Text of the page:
Posts Tagged ‘Steve Albini’

Flat Worms

There’s something fitting about Flat Worms naming their sophomore album after the last safe space in the world from a human contact perspective, while also naming it after one that’s in dire danger from humanity at large. Antarctica is a brittle, brutal, and quite honestly fair assessment of the predicaments we all find ourselves facing in 2020. Even before the proverbial rug was pulled from the amassed nations of the world, the band found themselves in a pessimistic crouch, uncompromising and unrepentant. Who else to bring these brutalities to fruition, then, but the patron saint of disposition himself, Steve Albini. The veteran producer gives little in the way of softness to the band and, in turn, they give little back. The record is fashioned in the mold of ‘90s rock that seeks to bring on a full body itch like an unwashed wool sweater. Though that doesn’t mean its not without comfort.

There are certainly hooks dug into their disdain, but they wear their frustrations on the surface first and foremost. The fire is warm here, but the smell of lighter fluid makes it unpleasant all the same. The L.A. band has been steadily building their sound over the past few EPs and singles — working up a ferocity that breaks loose on Antarctica. Their debut was lean and lanky, but this one’s put on muscle. The bass thunders but keeps its hips limber. They lay down a bedrock of metal bitten rhythm that traces the tail of the Northwest down a rabbit hole lined with Wipers singles, Mudhoney deep cuts, and Green River nihilism. The leads scream from the strain of feedback and bile. There’s been a revival of ‘90s impulses lately, it was bound to happen, but few of the revivalists have dug into what made the crux of grunge vital like this trio has. With this album Flat Worms find that same match strike that melds the hip-thrust hunger of metal with the careening trajectory of punk. Nostalgia be damned, this one feels like its got a talon in ya, and the twisting is both brutal and glorious all at once.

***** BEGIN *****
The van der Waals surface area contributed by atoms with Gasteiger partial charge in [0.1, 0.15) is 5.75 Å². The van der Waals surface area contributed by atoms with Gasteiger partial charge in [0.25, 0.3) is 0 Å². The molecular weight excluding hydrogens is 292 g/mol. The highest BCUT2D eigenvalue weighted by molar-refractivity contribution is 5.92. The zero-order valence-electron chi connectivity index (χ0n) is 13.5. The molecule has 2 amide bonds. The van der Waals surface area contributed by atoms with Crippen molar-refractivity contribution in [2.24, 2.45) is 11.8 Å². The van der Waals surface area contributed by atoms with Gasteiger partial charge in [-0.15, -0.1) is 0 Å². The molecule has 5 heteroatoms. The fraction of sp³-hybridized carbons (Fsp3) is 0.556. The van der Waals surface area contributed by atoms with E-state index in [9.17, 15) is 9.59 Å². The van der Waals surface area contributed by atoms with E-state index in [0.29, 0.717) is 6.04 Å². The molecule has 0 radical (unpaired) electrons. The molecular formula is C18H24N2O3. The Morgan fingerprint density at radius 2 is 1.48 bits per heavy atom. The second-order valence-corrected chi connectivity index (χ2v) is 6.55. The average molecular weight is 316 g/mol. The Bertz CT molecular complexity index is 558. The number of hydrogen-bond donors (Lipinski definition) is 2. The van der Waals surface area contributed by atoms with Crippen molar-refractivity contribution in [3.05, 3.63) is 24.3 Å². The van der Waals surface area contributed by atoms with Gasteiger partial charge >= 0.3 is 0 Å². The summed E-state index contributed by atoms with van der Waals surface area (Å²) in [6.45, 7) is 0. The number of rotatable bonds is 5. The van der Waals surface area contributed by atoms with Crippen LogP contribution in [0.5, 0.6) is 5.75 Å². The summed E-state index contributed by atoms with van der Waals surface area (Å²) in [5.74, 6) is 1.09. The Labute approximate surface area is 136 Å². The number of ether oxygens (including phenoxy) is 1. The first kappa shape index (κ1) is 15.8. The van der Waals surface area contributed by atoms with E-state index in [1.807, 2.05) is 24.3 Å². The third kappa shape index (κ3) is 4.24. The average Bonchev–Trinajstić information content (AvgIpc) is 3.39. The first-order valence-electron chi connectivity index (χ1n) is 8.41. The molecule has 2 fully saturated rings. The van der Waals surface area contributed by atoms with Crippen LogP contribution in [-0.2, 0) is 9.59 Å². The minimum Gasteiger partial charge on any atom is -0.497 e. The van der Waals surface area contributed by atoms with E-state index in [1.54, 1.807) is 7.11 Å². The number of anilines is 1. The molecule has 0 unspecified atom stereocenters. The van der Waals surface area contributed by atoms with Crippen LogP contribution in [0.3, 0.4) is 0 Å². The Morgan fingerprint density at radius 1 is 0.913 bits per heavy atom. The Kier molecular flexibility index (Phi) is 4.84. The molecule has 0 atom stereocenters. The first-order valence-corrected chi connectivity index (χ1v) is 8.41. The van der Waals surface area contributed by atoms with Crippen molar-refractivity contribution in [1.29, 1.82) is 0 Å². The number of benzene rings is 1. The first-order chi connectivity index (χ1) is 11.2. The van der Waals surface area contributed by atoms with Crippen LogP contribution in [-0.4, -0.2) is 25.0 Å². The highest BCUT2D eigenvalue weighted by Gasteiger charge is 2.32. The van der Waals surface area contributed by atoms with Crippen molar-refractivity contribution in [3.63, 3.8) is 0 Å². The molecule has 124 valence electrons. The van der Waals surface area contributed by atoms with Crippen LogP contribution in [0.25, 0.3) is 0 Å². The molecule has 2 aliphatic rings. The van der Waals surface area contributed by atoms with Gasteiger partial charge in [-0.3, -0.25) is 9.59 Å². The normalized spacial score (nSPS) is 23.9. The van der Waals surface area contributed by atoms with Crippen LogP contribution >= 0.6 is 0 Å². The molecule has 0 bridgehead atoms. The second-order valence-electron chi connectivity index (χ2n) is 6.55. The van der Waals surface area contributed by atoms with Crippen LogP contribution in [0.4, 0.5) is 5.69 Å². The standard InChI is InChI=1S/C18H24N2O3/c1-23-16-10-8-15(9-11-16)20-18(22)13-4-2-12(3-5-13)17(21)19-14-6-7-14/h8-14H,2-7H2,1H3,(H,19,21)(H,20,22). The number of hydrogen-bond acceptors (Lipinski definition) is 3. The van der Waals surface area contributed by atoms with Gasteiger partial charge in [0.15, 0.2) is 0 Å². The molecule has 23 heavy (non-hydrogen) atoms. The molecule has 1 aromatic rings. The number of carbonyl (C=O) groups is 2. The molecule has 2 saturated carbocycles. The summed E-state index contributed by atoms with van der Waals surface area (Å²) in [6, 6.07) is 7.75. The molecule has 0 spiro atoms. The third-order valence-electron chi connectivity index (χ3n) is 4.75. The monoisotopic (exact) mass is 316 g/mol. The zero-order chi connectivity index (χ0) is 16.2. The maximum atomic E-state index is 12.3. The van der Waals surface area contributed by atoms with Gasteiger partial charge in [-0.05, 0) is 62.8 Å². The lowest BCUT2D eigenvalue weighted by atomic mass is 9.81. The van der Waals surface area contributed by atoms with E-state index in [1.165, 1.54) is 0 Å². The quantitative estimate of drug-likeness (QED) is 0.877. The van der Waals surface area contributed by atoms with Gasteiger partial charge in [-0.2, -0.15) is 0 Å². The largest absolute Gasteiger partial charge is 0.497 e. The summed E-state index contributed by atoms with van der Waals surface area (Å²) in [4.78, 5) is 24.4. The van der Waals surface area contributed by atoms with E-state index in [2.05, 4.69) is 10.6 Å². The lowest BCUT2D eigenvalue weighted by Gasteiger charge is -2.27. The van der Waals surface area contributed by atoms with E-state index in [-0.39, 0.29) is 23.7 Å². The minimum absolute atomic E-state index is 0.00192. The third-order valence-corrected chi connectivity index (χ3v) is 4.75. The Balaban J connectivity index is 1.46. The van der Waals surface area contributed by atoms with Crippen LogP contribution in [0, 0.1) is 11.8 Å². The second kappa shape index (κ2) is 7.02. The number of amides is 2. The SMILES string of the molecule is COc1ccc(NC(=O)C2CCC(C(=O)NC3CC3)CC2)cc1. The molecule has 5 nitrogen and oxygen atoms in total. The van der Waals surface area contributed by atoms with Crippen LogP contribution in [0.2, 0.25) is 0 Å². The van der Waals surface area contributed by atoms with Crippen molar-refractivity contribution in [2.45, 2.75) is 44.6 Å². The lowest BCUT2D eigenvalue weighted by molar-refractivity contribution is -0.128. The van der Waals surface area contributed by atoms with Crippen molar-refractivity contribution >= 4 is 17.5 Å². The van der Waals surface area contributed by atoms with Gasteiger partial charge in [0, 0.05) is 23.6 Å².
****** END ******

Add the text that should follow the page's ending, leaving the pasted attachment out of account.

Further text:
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Flat Worms – “The Aughts”

This upcoming Flat Worms LP continues to be one of the year’s gnarliest scorchers and that’s only further proven with the release of “The Aughts.” With Steve Albini at the controls the band laid down a single-take topper that’s raw and ravaged and fueled by the crumble of a ruling class long gone. The song is built to break — rumbling tension that blows through the restraints in sickened guitar tones and ball peen drum damage. The band issues a very bare bones video, but it works well with the song’s lean and lithe vision of what rock might be in the rubbled remains of 2020. The band’s full length is coming April 10th on Drag City imprint God? Records. Definitely one to put on the list of necessary pickups.



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Flat Worms – “Market Forces”